This is clearly a boon for Roll Call. No doubt, his friends and colleagues at The Daily Caller are sad to see him go. All the best to him in his new post.

See the memo…

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Photo Fun: Fuzzy Pickle Edition

Today’s photo fun feature is dedicated to “Picture Day.”  If your elementary school was anything like mine, Picture Day meant standing single file -  like teeny, tiny Russians in a bread line – as your teacher handed out plastic combs for last-minute coiffing.  While waiting for your closeup, you compared picture package order forms with your friends and ultimately determined which kid’s parents loved them the most and which kid was an accident.  Then a decidedly-douchey photographer forced you to say stupid sh*t like “fuzzy pickle” before snapping your picture.  Yes, those were the days…

In honor of Picture Day victims everywhere, we bring to you this elementary school  photo of a well-known political reporter.  Can you guess which member of the Washington press corps said “fuzzy pickle” just moments before this mugshot was snapped?  Hints:  he was hired twice for the same job.  He’s more familiar with the inside of congressional office than most political journos.  His current employer may be the hare of Cap. Hill news but he was a terrapin in college.

Answer after the jump.

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Brunswick Group Converts WSJ’s Stephen Power

Stephen Power is heading to the dark side.  It was announced today that the Wall Street Journal reporter plans to abandon his beat and join the wonderful world of communications as a Director in Brunswick Group’s Washington, D.C. office.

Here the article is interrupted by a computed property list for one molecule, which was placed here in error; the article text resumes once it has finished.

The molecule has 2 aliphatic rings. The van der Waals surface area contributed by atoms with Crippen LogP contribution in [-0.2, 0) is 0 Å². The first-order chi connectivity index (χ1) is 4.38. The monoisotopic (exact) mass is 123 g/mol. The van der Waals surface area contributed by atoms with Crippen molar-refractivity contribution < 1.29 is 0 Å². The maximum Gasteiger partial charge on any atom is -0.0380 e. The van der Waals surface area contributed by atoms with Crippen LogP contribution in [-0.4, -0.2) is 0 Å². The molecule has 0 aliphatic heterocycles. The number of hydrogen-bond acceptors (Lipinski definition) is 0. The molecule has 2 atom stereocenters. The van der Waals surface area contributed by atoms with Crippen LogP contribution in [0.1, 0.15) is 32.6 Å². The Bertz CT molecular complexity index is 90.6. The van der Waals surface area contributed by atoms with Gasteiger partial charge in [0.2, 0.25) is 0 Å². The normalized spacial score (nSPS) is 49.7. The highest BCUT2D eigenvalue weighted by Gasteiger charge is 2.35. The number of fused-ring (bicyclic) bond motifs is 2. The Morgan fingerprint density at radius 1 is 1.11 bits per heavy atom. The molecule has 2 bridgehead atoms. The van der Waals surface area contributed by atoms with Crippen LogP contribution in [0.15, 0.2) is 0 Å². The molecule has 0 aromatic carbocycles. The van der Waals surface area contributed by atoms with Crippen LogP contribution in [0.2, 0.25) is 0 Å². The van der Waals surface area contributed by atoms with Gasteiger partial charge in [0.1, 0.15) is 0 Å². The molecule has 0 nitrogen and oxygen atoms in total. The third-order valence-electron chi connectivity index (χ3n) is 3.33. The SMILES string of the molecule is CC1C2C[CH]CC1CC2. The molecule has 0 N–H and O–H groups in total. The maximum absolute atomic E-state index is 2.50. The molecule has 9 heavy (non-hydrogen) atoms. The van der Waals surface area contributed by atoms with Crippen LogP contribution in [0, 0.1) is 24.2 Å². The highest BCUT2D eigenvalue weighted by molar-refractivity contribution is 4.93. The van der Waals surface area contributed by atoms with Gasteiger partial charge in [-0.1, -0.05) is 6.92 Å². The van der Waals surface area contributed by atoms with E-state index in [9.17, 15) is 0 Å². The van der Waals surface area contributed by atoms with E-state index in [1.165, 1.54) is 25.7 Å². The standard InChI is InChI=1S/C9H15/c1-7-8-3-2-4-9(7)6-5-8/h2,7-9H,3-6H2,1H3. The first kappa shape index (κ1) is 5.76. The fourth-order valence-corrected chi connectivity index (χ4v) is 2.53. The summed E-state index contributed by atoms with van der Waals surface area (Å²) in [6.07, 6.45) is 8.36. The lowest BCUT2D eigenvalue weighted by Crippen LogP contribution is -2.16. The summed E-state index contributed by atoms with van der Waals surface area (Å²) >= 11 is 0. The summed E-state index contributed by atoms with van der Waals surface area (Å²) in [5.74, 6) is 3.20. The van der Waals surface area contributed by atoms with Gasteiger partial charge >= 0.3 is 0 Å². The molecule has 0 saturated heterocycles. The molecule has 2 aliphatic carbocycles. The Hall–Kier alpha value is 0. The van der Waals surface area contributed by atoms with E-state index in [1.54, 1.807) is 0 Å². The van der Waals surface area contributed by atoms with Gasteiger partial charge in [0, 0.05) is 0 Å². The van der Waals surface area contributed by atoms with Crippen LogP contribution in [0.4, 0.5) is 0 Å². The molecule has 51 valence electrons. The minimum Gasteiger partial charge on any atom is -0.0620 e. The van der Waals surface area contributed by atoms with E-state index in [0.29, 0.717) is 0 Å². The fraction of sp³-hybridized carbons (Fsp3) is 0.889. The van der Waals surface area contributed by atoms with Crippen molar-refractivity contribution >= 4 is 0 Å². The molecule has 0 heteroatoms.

A seasoned journalist, Power has covered both energy policy and the automotive industry during his 11 year run  with WSJ.  Prior to that, he reported business and local news for The Dallas Morning News and covered the Pacific Northwest for Gannett News Service.  Power begins his new gig on August 15th.  Congrats to Stephen!

Late Night Non-Voting Weirdness…

This gives new meaning to the expression “Let sleeping dogs lie.” When Capitol Hill stays up late, things can get a little far out. Pizza sheds. Journo fights with cops. But only in this strange world of constant online communication could this occur. When Fox News commentator Dana Perino and WaPo‘s conservative blogger Jennifer Rubin bonded over the important matter of their sleeping dogs, Henry and James.

“And…he’s out. #HenryVizsla has given up on staying up for the vote.” — Perino wrote on Twitter. Rubin wrote to Perino and said, “@DanaPerino James the English Setter is snoozing too.”

The FishbowlDC Interview with Bloomberg’s Sophia Yan

Say hello to Bloomberg‘s Sophia Yan. You won’t find her whistling while she works. And she can’t, for some reason, snap her fingers. She is so modest – when you Google her it says she has won many awards for her magnificent piano playing, such as from the Steinway Society Competition and the New York Piano Competition. Yan didn’t tell us a thing about it because she says it seemed unrelated. Nonetheless she is a famous piano player who has played the likes of Carnegie Hall. She just won another award in June and has two concerts in Washington in August. A word of warning: Be sure to feed Yan the journalist every two hours. Or else.

If you were a carbonated beverage which would you be? Izze pomegranate fizzy juice

How often do you Google yourself? Never. Google Alerts do the job.

What’s the worst thing you’ve ever said to an editor (or vice versa)? Mm. Plead the Fifth.

Who is your favorite working journalist and why? Kaity Tong. I grew up watching her on the evening news. And Michael Duffy. Because he’s successful, hysterical and humble.

Do you have a favorite word? Any verb that describes eating. Chow, gorge, slurp.

Who would you rather have dinner with – MSNBC’s Chris Matthews or FNC’s Chris Wallace? Why do I need to pick? Can I have dinner with both?

You are ordered to go on a road trip to an undisclosed location. You can go with White House Spokesman Jay Carney or Bo, the President’s Portuguese Water Dog. No ones feelings will be hurt. Who do you take? Bo’s a cutie.

What’s the name of your cell phone ring? Nimble Beat

When did you last cry and why? Few days ago. Stubbed my toe.